TN 4 (01-08)

PR 01320.001 Alabama

A. PR 08-033 Effect of a Vacated Order of Adoption in Alabama Number Holder - Billy W~ W~ Child/Claimant - Billy J. M. W~

DATE: December 4, 2007


In a case where the claimant's maternal grandparents falsified an adoption petition in order to receive benefits on the child's behalf and a probate court subsequently vacated the adoption, SSA could conclude the Final Decree of Adoption was obtained through fraud or similar fault and reopen the initial determination.



You asked whether a court order vacating the adoption of a child by the number holder would terminate the child's entitlement to benefits. You also asked the effective date of such termination.


A Social Security Administration (SSA) adjudicator could find fraud or similar fault warrants a reopening of the original determination awarding benefits. If the original determination awarding benefits is reopened and revised to reflect no parent-child relationship, all benefits previously received by the child should be treated as an overpayment.


Billy J. M. W~ (Claimant) was born on January 11, 2001, to Kelly S. W~ (Mother). The identity of Claimant's natural father is unknown. On June 22, 2001, Claimant's maternal grandparents filed a petition to adopt Claimant in the Probate Court of Mobile County, Alabama. Claimant's maternal grandfather is Billy W. W~, the number holder (NH). According to the Probate Court, Claimant's grandparents stated they resided in Mobile County and desired to establish a parent-child relationship with Claimant. The grandparents purportedly alleged Claimant lived with them since birth. On November 28, 2001, the Probate Court granted the petition for adoption and a new birth certificate was issued listing Claimant's maternal grandparents as his mother and father. Claimant began receiving child's insurance benefits as a legally adopted child on NH's account .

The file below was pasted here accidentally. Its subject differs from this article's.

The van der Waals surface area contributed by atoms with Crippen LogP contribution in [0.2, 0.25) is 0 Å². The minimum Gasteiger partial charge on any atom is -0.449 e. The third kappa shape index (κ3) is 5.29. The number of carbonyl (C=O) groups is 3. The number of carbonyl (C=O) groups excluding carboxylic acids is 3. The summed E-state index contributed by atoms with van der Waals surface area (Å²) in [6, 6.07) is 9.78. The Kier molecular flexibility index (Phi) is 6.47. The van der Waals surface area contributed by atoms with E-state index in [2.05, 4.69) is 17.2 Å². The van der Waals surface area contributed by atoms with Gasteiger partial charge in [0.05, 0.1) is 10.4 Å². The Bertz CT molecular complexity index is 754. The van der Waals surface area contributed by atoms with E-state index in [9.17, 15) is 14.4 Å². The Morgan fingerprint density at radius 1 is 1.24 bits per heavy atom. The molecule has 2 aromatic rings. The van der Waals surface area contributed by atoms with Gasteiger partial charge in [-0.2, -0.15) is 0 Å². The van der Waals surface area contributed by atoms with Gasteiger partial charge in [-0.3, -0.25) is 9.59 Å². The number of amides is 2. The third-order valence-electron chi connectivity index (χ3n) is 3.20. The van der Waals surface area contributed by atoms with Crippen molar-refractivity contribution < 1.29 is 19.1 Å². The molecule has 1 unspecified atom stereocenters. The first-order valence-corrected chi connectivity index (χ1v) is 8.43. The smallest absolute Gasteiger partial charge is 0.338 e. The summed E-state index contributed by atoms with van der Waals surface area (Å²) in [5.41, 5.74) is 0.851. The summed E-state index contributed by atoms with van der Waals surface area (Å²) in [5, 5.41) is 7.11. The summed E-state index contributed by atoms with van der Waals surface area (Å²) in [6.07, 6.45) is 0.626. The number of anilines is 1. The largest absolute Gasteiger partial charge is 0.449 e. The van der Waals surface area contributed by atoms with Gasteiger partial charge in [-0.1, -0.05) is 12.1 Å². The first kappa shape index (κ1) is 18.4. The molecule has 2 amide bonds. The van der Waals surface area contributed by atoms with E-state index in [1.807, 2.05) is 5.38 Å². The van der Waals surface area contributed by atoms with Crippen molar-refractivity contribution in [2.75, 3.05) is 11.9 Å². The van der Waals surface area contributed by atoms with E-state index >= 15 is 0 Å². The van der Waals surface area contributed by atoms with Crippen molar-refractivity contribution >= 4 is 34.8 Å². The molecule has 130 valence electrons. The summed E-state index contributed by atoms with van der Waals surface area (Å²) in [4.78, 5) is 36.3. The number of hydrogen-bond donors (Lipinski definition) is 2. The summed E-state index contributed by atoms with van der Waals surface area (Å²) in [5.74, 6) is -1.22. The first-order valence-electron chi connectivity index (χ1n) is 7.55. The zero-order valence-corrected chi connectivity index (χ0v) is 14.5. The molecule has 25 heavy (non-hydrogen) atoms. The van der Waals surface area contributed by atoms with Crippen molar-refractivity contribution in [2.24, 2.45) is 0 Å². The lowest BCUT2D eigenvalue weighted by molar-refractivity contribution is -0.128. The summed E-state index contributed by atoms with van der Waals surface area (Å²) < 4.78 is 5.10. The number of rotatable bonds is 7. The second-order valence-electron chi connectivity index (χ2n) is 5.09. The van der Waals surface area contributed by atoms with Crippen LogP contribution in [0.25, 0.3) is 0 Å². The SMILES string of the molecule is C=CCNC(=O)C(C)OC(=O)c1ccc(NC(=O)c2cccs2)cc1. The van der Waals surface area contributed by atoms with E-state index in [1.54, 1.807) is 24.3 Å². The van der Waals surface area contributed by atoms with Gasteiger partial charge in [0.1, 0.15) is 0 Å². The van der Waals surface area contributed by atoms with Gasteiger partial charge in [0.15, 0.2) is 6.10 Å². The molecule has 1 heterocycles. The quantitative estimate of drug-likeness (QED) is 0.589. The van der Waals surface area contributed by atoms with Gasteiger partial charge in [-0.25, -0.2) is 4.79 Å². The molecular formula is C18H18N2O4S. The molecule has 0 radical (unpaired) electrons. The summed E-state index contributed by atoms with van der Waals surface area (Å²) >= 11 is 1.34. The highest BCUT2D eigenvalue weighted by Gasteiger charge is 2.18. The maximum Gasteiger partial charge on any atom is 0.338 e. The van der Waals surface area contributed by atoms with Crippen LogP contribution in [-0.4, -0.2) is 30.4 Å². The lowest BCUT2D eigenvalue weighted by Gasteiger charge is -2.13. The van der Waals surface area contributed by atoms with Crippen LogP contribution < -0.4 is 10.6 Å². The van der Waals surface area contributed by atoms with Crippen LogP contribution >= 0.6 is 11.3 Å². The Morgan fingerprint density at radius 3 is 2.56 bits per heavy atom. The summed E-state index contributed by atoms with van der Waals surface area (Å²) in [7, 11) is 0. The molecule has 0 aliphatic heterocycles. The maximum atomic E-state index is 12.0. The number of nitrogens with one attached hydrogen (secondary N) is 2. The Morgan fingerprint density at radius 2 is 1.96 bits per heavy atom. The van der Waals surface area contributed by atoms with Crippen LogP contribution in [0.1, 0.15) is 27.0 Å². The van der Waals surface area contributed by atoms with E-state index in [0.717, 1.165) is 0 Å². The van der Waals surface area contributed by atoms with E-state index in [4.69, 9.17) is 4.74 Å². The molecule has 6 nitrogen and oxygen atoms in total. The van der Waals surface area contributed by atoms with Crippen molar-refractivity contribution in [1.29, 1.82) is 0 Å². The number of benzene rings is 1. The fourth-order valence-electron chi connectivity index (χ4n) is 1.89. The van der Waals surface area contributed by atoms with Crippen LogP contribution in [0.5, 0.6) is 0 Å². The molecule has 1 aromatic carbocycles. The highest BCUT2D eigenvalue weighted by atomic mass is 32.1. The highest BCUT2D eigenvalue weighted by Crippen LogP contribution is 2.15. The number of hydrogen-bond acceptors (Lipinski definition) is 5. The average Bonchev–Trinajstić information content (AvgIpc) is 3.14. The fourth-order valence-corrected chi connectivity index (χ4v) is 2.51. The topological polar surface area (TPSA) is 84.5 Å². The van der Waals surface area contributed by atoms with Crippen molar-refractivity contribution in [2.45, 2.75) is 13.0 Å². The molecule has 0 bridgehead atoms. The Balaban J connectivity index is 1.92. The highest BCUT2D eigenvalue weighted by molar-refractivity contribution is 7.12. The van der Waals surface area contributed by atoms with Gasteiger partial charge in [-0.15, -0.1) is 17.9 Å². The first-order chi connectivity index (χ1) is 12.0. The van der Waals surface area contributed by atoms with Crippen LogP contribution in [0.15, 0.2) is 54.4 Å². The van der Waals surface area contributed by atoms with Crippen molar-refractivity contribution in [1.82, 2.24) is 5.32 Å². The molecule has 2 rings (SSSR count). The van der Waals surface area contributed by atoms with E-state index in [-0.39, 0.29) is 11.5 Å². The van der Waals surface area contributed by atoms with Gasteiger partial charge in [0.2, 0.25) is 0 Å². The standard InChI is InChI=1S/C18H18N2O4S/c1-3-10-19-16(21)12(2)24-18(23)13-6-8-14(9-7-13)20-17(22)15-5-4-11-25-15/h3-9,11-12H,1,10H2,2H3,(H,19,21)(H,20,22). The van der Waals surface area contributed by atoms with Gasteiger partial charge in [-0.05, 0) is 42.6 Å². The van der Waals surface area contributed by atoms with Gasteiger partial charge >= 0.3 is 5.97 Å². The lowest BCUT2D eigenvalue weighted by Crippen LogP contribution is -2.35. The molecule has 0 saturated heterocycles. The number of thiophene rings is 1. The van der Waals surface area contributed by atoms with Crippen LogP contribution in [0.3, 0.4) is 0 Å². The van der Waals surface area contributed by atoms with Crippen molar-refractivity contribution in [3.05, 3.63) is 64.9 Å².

Mother subsequently filed a petition for adoption in the Probate Court of Mobile County jointly with an individual identified only as "J.F.C." Although the nature of Mother's relationship to J.F.C. is unclear, Mother's initials were listed as K.W.C. on their joint petition for adoption. The Probate Court ordered an evidentiary hearing due to factual discrepancies between the two petitions for adoption. According to the Probate Court's March 6, 2007 order, Claimant's grandmother admitted Claimant, Mother and Claimant's grandparents resided in Baldwin County when the grandparents petitioned for adoption. Claimant's grandmother also testified Claimant resided with Mother since his birth. Claimant's grandmother further testified that she and NH had received additional Social Security benefits based on their adoption of Claimant and had used the additional benefits to support both Claimant and Mother. The Probate Court concluded Claimant's grandparents perpetrated a fraud upon the court by filing an adoption petition containing materially false information. The court noted it was without jurisdiction to entertain the adoption petition filed by Claimant's grandparents and Claimant's grandparents had no intent of establishing a parent-child relationship. The court vacated and set aside the Final Decree of Adoption issued on November 28, 2001 and ordered custody of Claimant restored to Mother. The court also expressed concern regarding "the receipt of Social Security benefits by someone who would not have been entitled to receive same, but for the fraud committed upon the Court." The court therefore ordered the clerk of the court to forward a copy of its order to authorities in Alabama and to the United States Attorney.